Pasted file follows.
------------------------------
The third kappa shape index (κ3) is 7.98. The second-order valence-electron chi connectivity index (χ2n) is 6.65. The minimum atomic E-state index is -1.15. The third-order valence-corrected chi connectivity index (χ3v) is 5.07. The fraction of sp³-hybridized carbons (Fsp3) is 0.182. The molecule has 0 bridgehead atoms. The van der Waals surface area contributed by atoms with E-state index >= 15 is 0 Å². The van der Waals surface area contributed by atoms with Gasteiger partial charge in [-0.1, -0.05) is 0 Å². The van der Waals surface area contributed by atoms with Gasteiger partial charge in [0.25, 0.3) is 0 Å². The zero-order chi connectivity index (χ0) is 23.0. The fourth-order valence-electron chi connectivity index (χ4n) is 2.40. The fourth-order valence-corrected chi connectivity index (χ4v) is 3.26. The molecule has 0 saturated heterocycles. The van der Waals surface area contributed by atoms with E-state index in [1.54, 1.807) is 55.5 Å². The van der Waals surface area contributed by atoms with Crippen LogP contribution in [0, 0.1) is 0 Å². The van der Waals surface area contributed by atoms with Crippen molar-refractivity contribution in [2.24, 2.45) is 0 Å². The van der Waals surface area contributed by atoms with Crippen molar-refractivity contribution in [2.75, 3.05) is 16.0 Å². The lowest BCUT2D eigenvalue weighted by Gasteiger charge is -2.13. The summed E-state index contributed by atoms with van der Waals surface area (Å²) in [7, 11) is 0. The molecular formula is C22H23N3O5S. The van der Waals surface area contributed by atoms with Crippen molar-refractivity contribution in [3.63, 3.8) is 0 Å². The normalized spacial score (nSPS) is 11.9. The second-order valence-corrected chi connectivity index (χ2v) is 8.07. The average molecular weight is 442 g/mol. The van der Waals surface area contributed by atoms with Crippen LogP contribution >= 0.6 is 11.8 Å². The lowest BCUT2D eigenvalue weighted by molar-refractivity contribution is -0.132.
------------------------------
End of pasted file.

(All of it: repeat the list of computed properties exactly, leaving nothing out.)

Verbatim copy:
The third kappa shape index (κ3) is 7.98. The second-order valence-electron chi connectivity index (χ2n) is 6.65. The minimum atomic E-state index is -1.15. The third-order valence-corrected chi connectivity index (χ3v) is 5.07. The fraction of sp³-hybridized carbons (Fsp3) is 0.182. The molecule has 0 bridgehead atoms. The van der Waals surface area contributed by atoms with E-state index >= 15 is 0 Å². The van der Waals surface area contributed by atoms with Gasteiger partial charge in [-0.1, -0.05) is 0 Å². The van der Waals surface area contributed by atoms with Gasteiger partial charge in [0.25, 0.3) is 0 Å². The zero-order chi connectivity index (χ0) is 23.0. The fourth-order valence-electron chi connectivity index (χ4n) is 2.40. The fourth-order valence-corrected chi connectivity index (χ4v) is 3.26. The molecule has 0 saturated heterocycles. The van der Waals surface area contributed by atoms with E-state index in [1.54, 1.807) is 55.5 Å². The van der Waals surface area contributed by atoms with Crippen LogP contribution in [0, 0.1) is 0 Å². The van der Waals surface area contributed by atoms with Crippen molar-refractivity contribution in [2.24, 2.45) is 0 Å². The van der Waals surface area contributed by atoms with Crippen molar-refractivity contribution in [2.75, 3.05) is 16.0 Å². The lowest BCUT2D eigenvalue weighted by Gasteiger charge is -2.13. The summed E-state index contributed by atoms with van der Waals surface area (Å²) in [7, 11) is 0. The molecular formula is C22H23N3O5S. The van der Waals surface area contributed by atoms with Crippen molar-refractivity contribution in [3.63, 3.8) is 0 Å². The normalized spacial score (nSPS) is 11.9. The second-order valence-corrected chi connectivity index (χ2v) is 8.07. The average molecular weight is 442 g/mol. The van der Waals surface area contributed by atoms with Crippen LogP contribution >= 0.6 is 11.8 Å². The lowest BCUT2D eigenvalue weighted by molar-refractivity contribution is -0.132.